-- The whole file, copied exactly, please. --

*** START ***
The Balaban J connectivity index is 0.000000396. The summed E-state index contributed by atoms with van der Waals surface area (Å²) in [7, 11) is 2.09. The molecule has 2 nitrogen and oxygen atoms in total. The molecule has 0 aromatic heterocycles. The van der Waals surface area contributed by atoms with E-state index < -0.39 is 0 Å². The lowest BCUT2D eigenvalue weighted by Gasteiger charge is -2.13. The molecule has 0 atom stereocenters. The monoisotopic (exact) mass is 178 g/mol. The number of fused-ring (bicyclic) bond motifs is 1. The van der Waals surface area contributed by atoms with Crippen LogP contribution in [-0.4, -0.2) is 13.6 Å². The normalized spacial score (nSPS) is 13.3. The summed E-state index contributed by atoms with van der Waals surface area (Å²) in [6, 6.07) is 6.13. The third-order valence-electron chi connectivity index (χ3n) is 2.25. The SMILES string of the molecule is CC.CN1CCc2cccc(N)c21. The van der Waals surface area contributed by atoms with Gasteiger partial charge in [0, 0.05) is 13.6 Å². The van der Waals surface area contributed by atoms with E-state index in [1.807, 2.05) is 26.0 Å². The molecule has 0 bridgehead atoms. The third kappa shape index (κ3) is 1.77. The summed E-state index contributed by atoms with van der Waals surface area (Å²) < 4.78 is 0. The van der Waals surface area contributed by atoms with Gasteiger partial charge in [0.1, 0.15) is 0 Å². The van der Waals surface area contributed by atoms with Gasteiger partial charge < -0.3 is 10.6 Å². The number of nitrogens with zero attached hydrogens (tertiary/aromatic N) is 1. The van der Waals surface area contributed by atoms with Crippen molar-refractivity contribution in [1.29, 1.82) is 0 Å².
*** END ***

The Balaban J connectivity index is 0.000000396. The summed E-state index contributed by atoms with van der Waals surface area (Å²) in [7, 11) is 2.09. The molecule has 2 nitrogen and oxygen atoms in total. The molecule has 0 aromatic heterocycles. The van der Waals surface area contributed by atoms with E-state index < -0.39 is 0 Å². The lowest BCUT2D eigenvalue weighted by Gasteiger charge is -2.13. The molecule has 0 atom stereocenters. The monoisotopic (exact) mass is 178 g/mol. The number of fused-ring (bicyclic) bond motifs is 1. The van der Waals surface area contributed by atoms with Crippen LogP contribution in [-0.4, -0.2) is 13.6 Å². The normalized spacial score (nSPS) is 13.3. The summed E-state index contributed by atoms with van der Waals surface area (Å²) in [6, 6.07) is 6.13. The third-order valence-electron chi connectivity index (χ3n) is 2.25. The SMILES string of the molecule is CC.CN1CCc2cccc(N)c21. The van der Waals surface area contributed by atoms with Gasteiger partial charge in [0, 0.05) is 13.6 Å². The van der Waals surface area contributed by atoms with E-state index in [1.807, 2.05) is 26.0 Å². The molecule has 0 bridgehead atoms. The third kappa shape index (κ3) is 1.77. The summed E-state index contributed by atoms with van der Waals surface area (Å²) < 4.78 is 0. The van der Waals surface area contributed by atoms with Gasteiger partial charge in [0.1, 0.15) is 0 Å². The van der Waals surface area contributed by atoms with Gasteiger partial charge < -0.3 is 10.6 Å². The number of nitrogens with zero attached hydrogens (tertiary/aromatic N) is 1. The van der Waals surface area contributed by atoms with Crippen molar-refractivity contribution in [1.29, 1.82) is 0 Å².